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Presentation: ASEE "Insights from Women in Predominantly Muslim Countries"

Jennifer DeBoer

Where: Greater Columbus Convention Center - 400 N High St, Columbus, Ohio 43215

When: Tuesday, June 27 at 1:30 PM - 3 PM

Upcoming ASEE Panel Session: Global Women's Voices: Insights from Women in Predominately Muslim Countries with High Female Engineering Participation

Panelists will disseminate initial findings from focus group interviews seeking to understand the mechanisms that support high levels of women's engineering participation. While the conversation will feature focus group data from female undergraduate engineering students, faculty, and practicing engineers in Jordan, Tunisia, and Malaysia, panelists will also discuss aspects of international collaboration and data collection, including plans for study in Saudi Arabia and the United States. The panelists will draw from their different disciplinary backgrounds - sociology, engineering, engineering education - to make observations and solicit discussion.

Jennifer DeBoer is an Assistant Professor of Engineering Education at Purdue University. Her research focuses on international education systems, individual and social development, technology use and STEM learning, and equitable educational environments for diverse learners. She is a 2015 NSF CAREER award recipient. More info at

Ashley Ater Kranov is an adjunct associate professor in the School of Electrical Engineering and Computer Science at Washington State University and President of the consulting firm Global Professional Skills Assessment. She is also Acting Vice Dean of the College of Computing and Information Sciences at Princess Nourah bint Abdulrahman University in Riyadh, Saudi Arabia. Her research areas of interest are direct methods to teach and measure the engineering professional skills necessary for 21st century engineering workplace success and how to increase gender equity in engineering.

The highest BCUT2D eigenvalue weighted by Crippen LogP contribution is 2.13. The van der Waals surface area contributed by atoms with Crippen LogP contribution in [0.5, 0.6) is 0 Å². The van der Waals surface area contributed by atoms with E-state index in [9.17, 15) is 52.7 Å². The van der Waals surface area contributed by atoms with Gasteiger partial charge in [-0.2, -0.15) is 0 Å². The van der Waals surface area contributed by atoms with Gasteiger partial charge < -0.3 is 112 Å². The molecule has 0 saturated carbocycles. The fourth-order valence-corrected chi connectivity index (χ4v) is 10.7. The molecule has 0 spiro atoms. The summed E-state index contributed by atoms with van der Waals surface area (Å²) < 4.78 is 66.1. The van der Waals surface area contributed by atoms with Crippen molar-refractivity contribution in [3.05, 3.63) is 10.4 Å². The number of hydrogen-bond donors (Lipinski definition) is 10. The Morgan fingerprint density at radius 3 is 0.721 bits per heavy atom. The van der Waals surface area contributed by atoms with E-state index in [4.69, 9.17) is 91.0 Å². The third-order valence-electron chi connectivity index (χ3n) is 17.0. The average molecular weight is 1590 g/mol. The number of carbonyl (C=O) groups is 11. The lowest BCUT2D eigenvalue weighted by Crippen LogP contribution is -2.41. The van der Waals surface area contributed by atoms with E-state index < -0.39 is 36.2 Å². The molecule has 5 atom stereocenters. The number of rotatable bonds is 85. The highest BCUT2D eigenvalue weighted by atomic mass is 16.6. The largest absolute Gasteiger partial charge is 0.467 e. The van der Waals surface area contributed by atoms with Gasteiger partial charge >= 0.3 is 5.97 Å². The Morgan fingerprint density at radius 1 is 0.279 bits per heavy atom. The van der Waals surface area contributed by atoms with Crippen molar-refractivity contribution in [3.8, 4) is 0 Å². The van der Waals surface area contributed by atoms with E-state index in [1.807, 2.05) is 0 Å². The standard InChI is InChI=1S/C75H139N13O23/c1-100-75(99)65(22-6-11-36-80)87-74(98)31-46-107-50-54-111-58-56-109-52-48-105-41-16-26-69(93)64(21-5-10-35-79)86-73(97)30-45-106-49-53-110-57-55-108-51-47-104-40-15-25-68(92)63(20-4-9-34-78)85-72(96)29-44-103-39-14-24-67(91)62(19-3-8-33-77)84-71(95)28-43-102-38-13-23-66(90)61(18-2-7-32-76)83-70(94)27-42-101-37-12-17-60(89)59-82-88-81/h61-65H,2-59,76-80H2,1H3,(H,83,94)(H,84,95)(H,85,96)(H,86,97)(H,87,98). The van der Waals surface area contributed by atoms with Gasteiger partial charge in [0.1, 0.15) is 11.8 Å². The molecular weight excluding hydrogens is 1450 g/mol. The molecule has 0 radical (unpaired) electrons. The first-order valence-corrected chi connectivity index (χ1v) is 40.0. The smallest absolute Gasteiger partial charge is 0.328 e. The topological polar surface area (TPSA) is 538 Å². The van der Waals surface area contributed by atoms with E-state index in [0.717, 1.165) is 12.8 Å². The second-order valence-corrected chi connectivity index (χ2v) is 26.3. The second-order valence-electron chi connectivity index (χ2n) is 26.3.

Nehal I. Abu-Lail is an Associate Professor at the Gene and Linda Voiland School of Chemical Engineering and Bioengineering at Washington State University. Her research is focused on fundamental understanding of physiochemical cellular properties and interactions in environmental and biological systems. She has published over 40 technical articles and presented her research in over 150 national meetings. Her research is funded by the National Science Foundation, the National Institutes of Health, Department of Defense, and 3M.

Julie A. Kmec is a Professor of Sociology at Washington State University and an Edward R. Meyer Distinguished Professor in the Liberal Arts. Her research focuses on workplace gender and race inequality. She has published articles on gender differences in work effort, family caregiving penalties at work, the glass ceiling, and human resource practice effects on employment discrimination disputes. She is a present of past editorial board member of American Sociological Review, Social Science Research, Gender & Society, Social Problems, Research in the Sociology of Work, and Work & Occupations. She is the Editor-in-Chief of the journal Sociology Compass.

Karen Bradley is a Professor of Sociology at Western Washington University. After teaching middle school, she worked as a university administrator for seven years and a program specialist for the State of Massachusetts, developing employee training programs for profit and non-profit organizations. Her research and her classes blend her interest in organizational processes, education, and gender. Much of Dr. Bradley's research has examined women’s participation within higher education by field and by level of attainment within countries throughout the world.

Zahra Atiq is a PhD student at the School of Engineering Education at Purdue University. She is interested in learning about the non-cognitive/affective and individual/demographic factors that impacts students in STEM courses. Specifically, she is interested in understanding the negative emotions students’ experience while learning computer programming. In this context, she is interested to understand women's participation in computer science and engineering.

Free admission for registered conference participants.